Telling an extremely long or irrelevant story is like running on a treadmill. You'll expend much time and energy but end up nowhere.
This also relates to the quality of the implementation plan that you submit. It is not enough to specify what your objectives are and what you intend to achieve with your project. How do you intend to achieve those? What methods will you employ to ensure success? If you cannot convince the jury that you have all it takes to steer the affairs of your venture to success, neither will they be willing to approve your application.
Relate Your Project to the Areas of Interest of the Funding Organization
I usually advise grant seekers to first do a little research about the funding organization. What is their mission, vision and goal? Find out what those are and align your application accordingly.
Some organizations only fund projects within certain thematic areas. Hence, if you are applying for funding outside those areas, chances are that you will not be considered. So do your homework and show the organization how funding your initiative will help them achieve some of their goals. This is extremely important if you are to secure the funds you seek.
Consider the Local Context in Which the Project Will be Implemented.
According to Funds For NGOs, “The project context of any proposal not only gives an introduction to your project but it also builds up a justification process to help convince the donor agency as to why it is important to start your project and how your organization can resolve the ‘problem in question’ by implementing the proposed activities”.
In addition, consider the following questions: What are the implications of your project locally? Are there local laws or regulations that you should consider before starting such a project? For example, in one of the sessions I was privileged to attend, a student needed some funds for the registration of his initiative. But there could be local laws that regulate the international transfer of funds for the registration of NGOs in his country.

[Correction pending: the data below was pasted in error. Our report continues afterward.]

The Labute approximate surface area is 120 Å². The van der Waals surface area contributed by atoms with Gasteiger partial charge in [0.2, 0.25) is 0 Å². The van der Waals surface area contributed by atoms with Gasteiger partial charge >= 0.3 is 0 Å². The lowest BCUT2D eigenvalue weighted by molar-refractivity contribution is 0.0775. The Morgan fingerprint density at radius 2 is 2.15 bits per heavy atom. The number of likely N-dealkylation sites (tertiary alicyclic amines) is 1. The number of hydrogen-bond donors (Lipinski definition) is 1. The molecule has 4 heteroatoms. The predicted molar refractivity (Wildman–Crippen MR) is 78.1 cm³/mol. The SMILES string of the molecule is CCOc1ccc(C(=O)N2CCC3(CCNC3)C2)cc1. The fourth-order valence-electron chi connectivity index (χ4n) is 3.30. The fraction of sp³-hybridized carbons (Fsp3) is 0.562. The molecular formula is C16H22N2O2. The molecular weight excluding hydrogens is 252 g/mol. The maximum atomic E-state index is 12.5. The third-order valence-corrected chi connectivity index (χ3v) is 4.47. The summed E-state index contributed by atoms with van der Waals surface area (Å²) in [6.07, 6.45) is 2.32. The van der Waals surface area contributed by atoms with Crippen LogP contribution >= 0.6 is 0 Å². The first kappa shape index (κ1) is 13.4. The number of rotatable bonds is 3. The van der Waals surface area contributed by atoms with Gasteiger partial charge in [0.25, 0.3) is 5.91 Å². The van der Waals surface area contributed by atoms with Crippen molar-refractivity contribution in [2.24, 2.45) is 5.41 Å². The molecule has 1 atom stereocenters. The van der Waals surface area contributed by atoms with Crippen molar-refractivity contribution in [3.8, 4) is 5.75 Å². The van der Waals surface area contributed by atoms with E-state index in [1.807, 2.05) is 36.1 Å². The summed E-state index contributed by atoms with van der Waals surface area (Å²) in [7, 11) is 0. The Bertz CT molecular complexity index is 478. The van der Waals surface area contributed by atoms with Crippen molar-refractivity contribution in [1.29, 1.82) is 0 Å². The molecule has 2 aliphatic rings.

Furthermore, what works in a particular geographic location might fail in another. Hence, carefully consider the local context in which you will implement your project before turning in your application as that will be considered.
Be clear on the need your project is addressing
Similar to understanding your project description, I would encourage you to clearly state the need your project will tackle. Take note that your project should be solving a need, not a want.
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There is also this thing about solving imaginary problems. In design thinking, for instance, you have to validate that the problem you want to solve is actually a problem in the first place. Otherwise, you will spend your time on an application that would be discarded at the end of the day.